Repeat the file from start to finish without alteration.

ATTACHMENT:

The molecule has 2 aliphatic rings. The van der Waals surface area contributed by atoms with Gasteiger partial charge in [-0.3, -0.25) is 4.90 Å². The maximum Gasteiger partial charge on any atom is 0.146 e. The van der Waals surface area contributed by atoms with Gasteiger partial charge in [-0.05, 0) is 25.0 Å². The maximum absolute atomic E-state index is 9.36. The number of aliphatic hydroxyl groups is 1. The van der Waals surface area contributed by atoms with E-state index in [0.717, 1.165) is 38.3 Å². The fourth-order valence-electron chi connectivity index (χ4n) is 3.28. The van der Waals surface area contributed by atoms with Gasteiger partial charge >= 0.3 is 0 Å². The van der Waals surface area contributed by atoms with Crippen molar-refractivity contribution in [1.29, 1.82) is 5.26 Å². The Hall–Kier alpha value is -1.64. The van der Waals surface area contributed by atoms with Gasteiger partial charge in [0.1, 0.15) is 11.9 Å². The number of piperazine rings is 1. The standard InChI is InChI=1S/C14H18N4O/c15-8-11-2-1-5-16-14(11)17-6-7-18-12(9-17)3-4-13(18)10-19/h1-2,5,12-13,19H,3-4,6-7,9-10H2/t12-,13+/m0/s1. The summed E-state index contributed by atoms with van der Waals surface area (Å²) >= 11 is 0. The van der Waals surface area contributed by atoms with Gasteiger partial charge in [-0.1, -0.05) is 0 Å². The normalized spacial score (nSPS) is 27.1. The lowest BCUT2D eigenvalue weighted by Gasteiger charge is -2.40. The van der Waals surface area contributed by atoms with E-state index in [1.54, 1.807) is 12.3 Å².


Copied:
The molecule has 2 aliphatic rings. The van der Waals surface area contributed by atoms with Gasteiger partial charge in [-0.3, -0.25) is 4.90 Å². The maximum Gasteiger partial charge on any atom is 0.146 e. The van der Waals surface area contributed by atoms with Gasteiger partial charge in [-0.05, 0) is 25.0 Å². The maximum absolute atomic E-state index is 9.36. The number of aliphatic hydroxyl groups is 1. The van der Waals surface area contributed by atoms with E-state index in [0.717, 1.165) is 38.3 Å². The fourth-order valence-electron chi connectivity index (χ4n) is 3.28. The van der Waals surface area contributed by atoms with Gasteiger partial charge >= 0.3 is 0 Å². The van der Waals surface area contributed by atoms with Crippen molar-refractivity contribution in [1.29, 1.82) is 5.26 Å². The Hall–Kier alpha value is -1.64. The van der Waals surface area contributed by atoms with Gasteiger partial charge in [0.1, 0.15) is 11.9 Å². The number of piperazine rings is 1. The standard InChI is InChI=1S/C14H18N4O/c15-8-11-2-1-5-16-14(11)17-6-7-18-12(9-17)3-4-13(18)10-19/h1-2,5,12-13,19H,3-4,6-7,9-10H2/t12-,13+/m0/s1. The summed E-state index contributed by atoms with van der Waals surface area (Å²) >= 11 is 0. The van der Waals surface area contributed by atoms with Gasteiger partial charge in [-0.1, -0.05) is 0 Å². The normalized spacial score (nSPS) is 27.1. The lowest BCUT2D eigenvalue weighted by Gasteiger charge is -2.40. The van der Waals surface area contributed by atoms with E-state index in [1.54, 1.807) is 12.3 Å².